Hong Kong Pro-Democracy Politicians Sell Homes Amid Crackdown
Residential buildings stand in the Wong Tai Sin area of Hong Kong, China. (Photographer: Billy H.C. Kwok/Bloomberg)

Hong Kong Pro-Democracy Politicians Sell Homes Amid Crackdown

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Some of Hong Kong’s pro-democracy politicians have begun offloading long-held properties as China steps up its control over the city.

Lee Cheuk-yan, Lam Cheuk-ting, Au Nok-hin and Audrey Eu have each sold an apartment recently, according to documents lodged with the Land Registry.

“I have five criminal cases against me and the legal fees will be very costly,” said Lam, a former lawmaker who sold his apartment in the Sha Tin area for HK$12.7 million ($1.6 million) last month. “The legal costs are a heavy burden, and I also want to let my children study overseas. So it was my decision to sell the apartment to help prepare for all the expenditure.”

Lee, a veteran political activist, says he’s cashing in because he expects property prices to fall as Hong Kongers take advantage of a new pathway to citizenship in the U.K. and leave the city. He sold an apartment in Kowloon for about HK$10 million in January to fund his retirement.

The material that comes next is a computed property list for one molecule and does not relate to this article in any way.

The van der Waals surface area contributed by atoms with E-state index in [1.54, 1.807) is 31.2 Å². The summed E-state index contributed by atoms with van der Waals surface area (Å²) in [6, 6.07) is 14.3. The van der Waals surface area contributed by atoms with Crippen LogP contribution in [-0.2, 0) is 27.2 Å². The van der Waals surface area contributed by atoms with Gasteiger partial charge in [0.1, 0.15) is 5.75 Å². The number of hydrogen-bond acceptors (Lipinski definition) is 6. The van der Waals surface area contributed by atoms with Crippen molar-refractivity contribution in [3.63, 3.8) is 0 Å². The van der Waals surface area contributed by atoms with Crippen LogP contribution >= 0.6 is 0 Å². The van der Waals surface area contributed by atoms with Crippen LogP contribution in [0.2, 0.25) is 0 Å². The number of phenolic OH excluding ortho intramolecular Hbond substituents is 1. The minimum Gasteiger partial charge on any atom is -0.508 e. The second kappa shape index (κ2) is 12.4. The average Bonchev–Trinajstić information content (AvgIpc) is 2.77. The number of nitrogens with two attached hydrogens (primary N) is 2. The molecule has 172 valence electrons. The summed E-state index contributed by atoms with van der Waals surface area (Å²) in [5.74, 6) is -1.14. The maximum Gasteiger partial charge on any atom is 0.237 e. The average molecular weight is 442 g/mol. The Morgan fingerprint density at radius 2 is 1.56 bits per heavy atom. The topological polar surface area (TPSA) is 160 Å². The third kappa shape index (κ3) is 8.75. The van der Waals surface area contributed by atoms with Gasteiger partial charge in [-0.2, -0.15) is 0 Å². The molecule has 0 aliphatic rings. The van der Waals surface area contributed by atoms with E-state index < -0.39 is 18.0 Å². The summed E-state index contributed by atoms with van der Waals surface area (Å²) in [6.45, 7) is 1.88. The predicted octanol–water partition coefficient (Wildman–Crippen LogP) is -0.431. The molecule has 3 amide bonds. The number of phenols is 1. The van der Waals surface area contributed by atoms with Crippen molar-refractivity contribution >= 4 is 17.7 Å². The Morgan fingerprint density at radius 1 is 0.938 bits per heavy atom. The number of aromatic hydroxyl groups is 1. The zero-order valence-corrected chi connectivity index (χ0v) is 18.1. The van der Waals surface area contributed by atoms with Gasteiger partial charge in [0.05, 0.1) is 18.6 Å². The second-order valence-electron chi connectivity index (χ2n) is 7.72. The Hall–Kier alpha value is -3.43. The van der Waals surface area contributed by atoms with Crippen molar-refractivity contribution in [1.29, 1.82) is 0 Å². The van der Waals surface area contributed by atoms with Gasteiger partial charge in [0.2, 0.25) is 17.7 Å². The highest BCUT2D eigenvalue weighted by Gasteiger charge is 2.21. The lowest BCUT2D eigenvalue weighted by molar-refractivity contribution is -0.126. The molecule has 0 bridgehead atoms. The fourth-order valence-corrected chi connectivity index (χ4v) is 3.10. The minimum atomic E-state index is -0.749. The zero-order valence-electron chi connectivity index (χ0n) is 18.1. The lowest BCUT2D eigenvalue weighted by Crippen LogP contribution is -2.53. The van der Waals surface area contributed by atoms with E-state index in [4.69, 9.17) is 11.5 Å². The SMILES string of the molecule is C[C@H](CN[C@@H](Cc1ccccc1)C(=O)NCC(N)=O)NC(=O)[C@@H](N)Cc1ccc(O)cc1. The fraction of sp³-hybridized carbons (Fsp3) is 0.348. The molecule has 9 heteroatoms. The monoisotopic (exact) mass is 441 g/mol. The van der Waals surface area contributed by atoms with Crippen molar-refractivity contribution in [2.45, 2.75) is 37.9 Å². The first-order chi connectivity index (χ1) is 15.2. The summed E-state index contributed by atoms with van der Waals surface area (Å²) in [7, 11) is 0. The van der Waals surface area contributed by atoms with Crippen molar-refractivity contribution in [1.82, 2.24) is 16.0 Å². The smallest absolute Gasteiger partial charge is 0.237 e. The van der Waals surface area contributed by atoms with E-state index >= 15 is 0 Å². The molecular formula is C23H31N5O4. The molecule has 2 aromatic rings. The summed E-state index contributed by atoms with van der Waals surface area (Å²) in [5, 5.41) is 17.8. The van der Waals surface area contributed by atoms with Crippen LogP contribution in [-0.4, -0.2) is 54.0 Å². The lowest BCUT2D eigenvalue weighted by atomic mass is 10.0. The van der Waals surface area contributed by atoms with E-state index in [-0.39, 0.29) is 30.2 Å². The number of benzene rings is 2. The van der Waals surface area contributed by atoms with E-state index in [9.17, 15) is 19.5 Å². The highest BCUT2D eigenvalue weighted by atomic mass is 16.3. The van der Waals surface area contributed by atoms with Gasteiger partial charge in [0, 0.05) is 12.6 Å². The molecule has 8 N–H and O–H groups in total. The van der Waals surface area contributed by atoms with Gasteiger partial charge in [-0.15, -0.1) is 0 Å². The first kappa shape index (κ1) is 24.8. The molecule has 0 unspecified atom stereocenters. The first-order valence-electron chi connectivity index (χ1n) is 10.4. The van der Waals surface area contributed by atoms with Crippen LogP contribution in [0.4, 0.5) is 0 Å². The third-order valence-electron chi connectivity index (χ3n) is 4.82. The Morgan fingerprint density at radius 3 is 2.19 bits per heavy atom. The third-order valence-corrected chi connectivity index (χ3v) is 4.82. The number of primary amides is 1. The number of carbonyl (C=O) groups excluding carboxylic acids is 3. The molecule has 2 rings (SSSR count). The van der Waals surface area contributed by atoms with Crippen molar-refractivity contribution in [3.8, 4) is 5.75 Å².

“I wanted to sell at a good price,” said Lee. “With the trend of emigration in the city, those in their 40s and 50s are most likely to leave and sell their properties. So I expect home supply to go up while demand declines.”

Lam and Lee said they will now rent.

Hong Kong Pro-Democracy Politicians Sell Homes Amid Crackdown

Au and Eu declined to comment.

The pro-democracy politicians’ move to offload property is common among residents plotting their exit due to Hong Kong’s dwindling freedoms after China implemented a controversial national security law, which prohibits subversion, terrorism, secession and “collusion” with foreign forces.

While China has said the law is necessary to restore stability after the protests in 2019, foreign governments said the legislation has been used to target democracy activists and is eroding freedoms Beijing pledged to maintain after the 1997 handover.

The U.K. estimates about 300,000 Hong Kong citizens, or 4% of the city’s total population, may make use of the new visa route to emigrate.

Property agencies have seen a surge in listings. The number of properties for sale at Centaline Property Agency Ltd., Hong Kong’s largest realtor, jumped 44% from a year ago to more than 38,000 in February.

The potential outflow of people would also harm Hong Kong’s rental market. Rents could fall by 6% in 2021 as some families move to the U.K., said Patrick Wong, an analyst with Bloomberg Intelligence.

Lee, Au and Lam have been charged with offenses including rioting and illegal assembly for their involvement in anti-government protests in 2019.

©2021 Bloomberg L.P.

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